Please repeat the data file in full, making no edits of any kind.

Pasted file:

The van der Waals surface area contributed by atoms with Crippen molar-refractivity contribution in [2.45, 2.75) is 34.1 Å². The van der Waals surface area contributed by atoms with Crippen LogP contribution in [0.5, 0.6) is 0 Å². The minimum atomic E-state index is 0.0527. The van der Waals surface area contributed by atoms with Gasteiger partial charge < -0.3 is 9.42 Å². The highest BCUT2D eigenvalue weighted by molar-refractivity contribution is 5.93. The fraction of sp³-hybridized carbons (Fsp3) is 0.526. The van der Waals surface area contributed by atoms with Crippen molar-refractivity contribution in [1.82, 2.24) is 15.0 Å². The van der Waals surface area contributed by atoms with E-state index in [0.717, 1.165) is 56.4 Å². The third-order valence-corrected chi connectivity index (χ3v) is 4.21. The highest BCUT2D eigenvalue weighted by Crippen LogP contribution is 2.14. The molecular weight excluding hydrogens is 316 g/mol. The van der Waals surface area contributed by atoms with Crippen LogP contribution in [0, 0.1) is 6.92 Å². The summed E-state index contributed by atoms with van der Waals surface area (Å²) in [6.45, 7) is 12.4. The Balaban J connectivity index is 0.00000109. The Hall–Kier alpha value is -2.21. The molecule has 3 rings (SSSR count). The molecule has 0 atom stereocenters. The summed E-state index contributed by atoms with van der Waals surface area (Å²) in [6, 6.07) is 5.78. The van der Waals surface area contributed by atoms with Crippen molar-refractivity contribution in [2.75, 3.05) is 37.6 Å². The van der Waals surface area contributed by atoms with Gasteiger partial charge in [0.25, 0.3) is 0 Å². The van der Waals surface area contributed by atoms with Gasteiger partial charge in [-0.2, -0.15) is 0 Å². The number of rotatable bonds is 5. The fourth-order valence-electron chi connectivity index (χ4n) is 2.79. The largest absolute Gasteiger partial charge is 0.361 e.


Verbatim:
The van der Waals surface area contributed by atoms with Crippen molar-refractivity contribution in [2.45, 2.75) is 34.1 Å². The van der Waals surface area contributed by atoms with Crippen LogP contribution in [0.5, 0.6) is 0 Å². The minimum atomic E-state index is 0.0527. The van der Waals surface area contributed by atoms with Gasteiger partial charge < -0.3 is 9.42 Å². The highest BCUT2D eigenvalue weighted by molar-refractivity contribution is 5.93. The fraction of sp³-hybridized carbons (Fsp3) is 0.526. The van der Waals surface area contributed by atoms with Crippen molar-refractivity contribution in [1.82, 2.24) is 15.0 Å². The van der Waals surface area contributed by atoms with E-state index in [0.717, 1.165) is 56.4 Å². The third-order valence-corrected chi connectivity index (χ3v) is 4.21. The highest BCUT2D eigenvalue weighted by Crippen LogP contribution is 2.14. The molecular weight excluding hydrogens is 316 g/mol. The van der Waals surface area contributed by atoms with Crippen LogP contribution in [0, 0.1) is 6.92 Å². The summed E-state index contributed by atoms with van der Waals surface area (Å²) in [6.45, 7) is 12.4. The Balaban J connectivity index is 0.00000109. The Hall–Kier alpha value is -2.21. The molecule has 3 rings (SSSR count). The molecule has 0 atom stereocenters. The summed E-state index contributed by atoms with van der Waals surface area (Å²) in [6, 6.07) is 5.78. The van der Waals surface area contributed by atoms with Crippen molar-refractivity contribution in [2.75, 3.05) is 37.6 Å². The van der Waals surface area contributed by atoms with Gasteiger partial charge in [0.25, 0.3) is 0 Å². The van der Waals surface area contributed by atoms with Gasteiger partial charge in [-0.2, -0.15) is 0 Å². The number of rotatable bonds is 5. The fourth-order valence-electron chi connectivity index (χ4n) is 2.79. The largest absolute Gasteiger partial charge is 0.361 e.